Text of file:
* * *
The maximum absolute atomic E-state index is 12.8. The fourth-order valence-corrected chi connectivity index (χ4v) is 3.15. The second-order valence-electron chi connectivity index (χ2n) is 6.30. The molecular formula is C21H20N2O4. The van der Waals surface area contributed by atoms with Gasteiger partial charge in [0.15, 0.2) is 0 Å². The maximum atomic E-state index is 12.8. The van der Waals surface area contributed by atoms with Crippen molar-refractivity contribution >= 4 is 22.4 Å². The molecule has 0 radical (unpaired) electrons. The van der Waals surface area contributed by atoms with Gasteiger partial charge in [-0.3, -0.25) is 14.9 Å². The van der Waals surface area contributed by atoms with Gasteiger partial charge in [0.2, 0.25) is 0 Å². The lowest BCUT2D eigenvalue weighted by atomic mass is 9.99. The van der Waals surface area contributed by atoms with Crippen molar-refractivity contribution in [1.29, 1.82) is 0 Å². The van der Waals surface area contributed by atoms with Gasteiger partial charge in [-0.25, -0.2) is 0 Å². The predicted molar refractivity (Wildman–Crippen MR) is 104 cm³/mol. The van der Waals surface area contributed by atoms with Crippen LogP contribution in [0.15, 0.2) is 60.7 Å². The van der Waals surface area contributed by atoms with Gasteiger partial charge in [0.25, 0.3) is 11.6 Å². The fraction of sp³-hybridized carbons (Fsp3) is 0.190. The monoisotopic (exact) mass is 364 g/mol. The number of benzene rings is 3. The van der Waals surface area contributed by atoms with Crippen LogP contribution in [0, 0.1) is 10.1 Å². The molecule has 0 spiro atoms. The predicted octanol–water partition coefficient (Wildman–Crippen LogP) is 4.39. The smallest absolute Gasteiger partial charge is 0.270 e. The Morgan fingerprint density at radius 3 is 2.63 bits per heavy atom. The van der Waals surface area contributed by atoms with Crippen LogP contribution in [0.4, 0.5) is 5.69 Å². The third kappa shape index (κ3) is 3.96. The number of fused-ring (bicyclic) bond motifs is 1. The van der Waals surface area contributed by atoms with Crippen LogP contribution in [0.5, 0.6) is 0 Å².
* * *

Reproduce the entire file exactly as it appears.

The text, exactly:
The maximum absolute atomic E-state index is 12.8. The fourth-order valence-corrected chi connectivity index (χ4v) is 3.15. The second-order valence-electron chi connectivity index (χ2n) is 6.30. The molecular formula is C21H20N2O4. The van der Waals surface area contributed by atoms with Gasteiger partial charge in [0.15, 0.2) is 0 Å². The maximum atomic E-state index is 12.8. The van der Waals surface area contributed by atoms with Crippen molar-refractivity contribution >= 4 is 22.4 Å². The molecule has 0 radical (unpaired) electrons. The van der Waals surface area contributed by atoms with Gasteiger partial charge in [-0.3, -0.25) is 14.9 Å². The van der Waals surface area contributed by atoms with Gasteiger partial charge in [0.2, 0.25) is 0 Å². The lowest BCUT2D eigenvalue weighted by atomic mass is 9.99. The van der Waals surface area contributed by atoms with Crippen molar-refractivity contribution in [1.29, 1.82) is 0 Å². The van der Waals surface area contributed by atoms with Gasteiger partial charge in [-0.25, -0.2) is 0 Å². The predicted molar refractivity (Wildman–Crippen MR) is 104 cm³/mol. The van der Waals surface area contributed by atoms with Crippen LogP contribution in [0.15, 0.2) is 60.7 Å². The van der Waals surface area contributed by atoms with Gasteiger partial charge in [0.25, 0.3) is 11.6 Å². The fraction of sp³-hybridized carbons (Fsp3) is 0.190. The monoisotopic (exact) mass is 364 g/mol. The number of benzene rings is 3. The van der Waals surface area contributed by atoms with Crippen LogP contribution in [0, 0.1) is 10.1 Å². The molecule has 0 spiro atoms. The predicted octanol–water partition coefficient (Wildman–Crippen LogP) is 4.39. The smallest absolute Gasteiger partial charge is 0.270 e. The Morgan fingerprint density at radius 3 is 2.63 bits per heavy atom. The van der Waals surface area contributed by atoms with Crippen LogP contribution in [0.4, 0.5) is 5.69 Å². The third kappa shape index (κ3) is 3.96. The number of fused-ring (bicyclic) bond motifs is 1. The van der Waals surface area contributed by atoms with Crippen LogP contribution in [0.5, 0.6) is 0 Å².